ABORIGINAL names for six Tasmanian places are set to find their way on to maps and signs after the government accepted applications from the Tasmanian Aboriginal Centre.
The Tamar River, Bay of Fires and Mount Wellington are among the first places to have palawa kani language names proposed and accepted by the Nomenclature Board under the government's new dual naming policy.
Board chairman John VanderNiet said the policy acknowledged the places named by Aboriginal people for thousands of years before Europeans arrived.
``Three of the features ( takanya, putalina and larapuna - the Tarkine, Oyster Cove and Bay of Fires) are unbounded localities, which fits well with the Aboriginal perception of those places,'' Mr VanderNiet said.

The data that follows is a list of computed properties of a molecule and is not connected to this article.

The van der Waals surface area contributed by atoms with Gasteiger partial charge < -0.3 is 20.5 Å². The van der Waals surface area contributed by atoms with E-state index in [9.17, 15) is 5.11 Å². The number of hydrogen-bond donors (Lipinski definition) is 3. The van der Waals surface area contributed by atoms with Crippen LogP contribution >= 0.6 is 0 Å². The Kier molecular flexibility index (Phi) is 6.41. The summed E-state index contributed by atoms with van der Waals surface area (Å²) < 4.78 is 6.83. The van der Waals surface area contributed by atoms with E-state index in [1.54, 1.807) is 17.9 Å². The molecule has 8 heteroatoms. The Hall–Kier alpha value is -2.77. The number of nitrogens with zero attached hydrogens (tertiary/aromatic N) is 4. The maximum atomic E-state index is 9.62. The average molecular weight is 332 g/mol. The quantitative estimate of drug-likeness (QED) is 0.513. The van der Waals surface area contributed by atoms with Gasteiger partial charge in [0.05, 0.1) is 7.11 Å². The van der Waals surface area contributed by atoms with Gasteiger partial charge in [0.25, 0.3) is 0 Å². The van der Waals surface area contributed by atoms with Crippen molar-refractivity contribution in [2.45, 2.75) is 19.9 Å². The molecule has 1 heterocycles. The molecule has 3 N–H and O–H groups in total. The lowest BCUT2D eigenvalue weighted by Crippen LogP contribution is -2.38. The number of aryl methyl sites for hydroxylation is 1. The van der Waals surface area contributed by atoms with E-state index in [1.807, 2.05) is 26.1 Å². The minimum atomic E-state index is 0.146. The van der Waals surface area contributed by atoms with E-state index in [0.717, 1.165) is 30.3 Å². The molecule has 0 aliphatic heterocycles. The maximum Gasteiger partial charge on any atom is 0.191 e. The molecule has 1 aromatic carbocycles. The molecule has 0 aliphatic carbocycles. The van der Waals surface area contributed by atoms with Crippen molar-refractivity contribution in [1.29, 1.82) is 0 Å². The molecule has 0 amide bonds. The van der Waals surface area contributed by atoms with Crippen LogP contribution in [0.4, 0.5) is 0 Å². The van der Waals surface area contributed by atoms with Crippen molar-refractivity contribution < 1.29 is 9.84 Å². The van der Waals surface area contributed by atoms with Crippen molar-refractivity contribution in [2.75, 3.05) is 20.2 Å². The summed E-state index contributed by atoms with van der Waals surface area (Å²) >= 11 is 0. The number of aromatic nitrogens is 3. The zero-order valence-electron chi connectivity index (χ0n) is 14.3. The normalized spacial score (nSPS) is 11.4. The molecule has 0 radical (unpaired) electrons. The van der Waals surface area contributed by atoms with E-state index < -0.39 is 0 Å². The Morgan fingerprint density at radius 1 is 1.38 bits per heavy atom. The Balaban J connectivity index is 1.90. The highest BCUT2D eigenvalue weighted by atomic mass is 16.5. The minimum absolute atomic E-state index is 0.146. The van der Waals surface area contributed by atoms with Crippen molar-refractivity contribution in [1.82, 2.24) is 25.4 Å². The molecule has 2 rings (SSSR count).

The words are sourced from the palawa kani language, the revived composite Tasmanian Aboriginal language.
The names will be open for community feedback for a month and if confirmed, will receive official recognition.
The Aboriginal names will not replace the commonly used places, but operate in tandem with commonly recognised names.
The nomenclature board also approved a proposal from the West Tamar Council utilising the palawa kani name for the Tamar, kanamaluka , for a trail between Hospital Point in George Town to the Lighthouse Reserve at Low Head.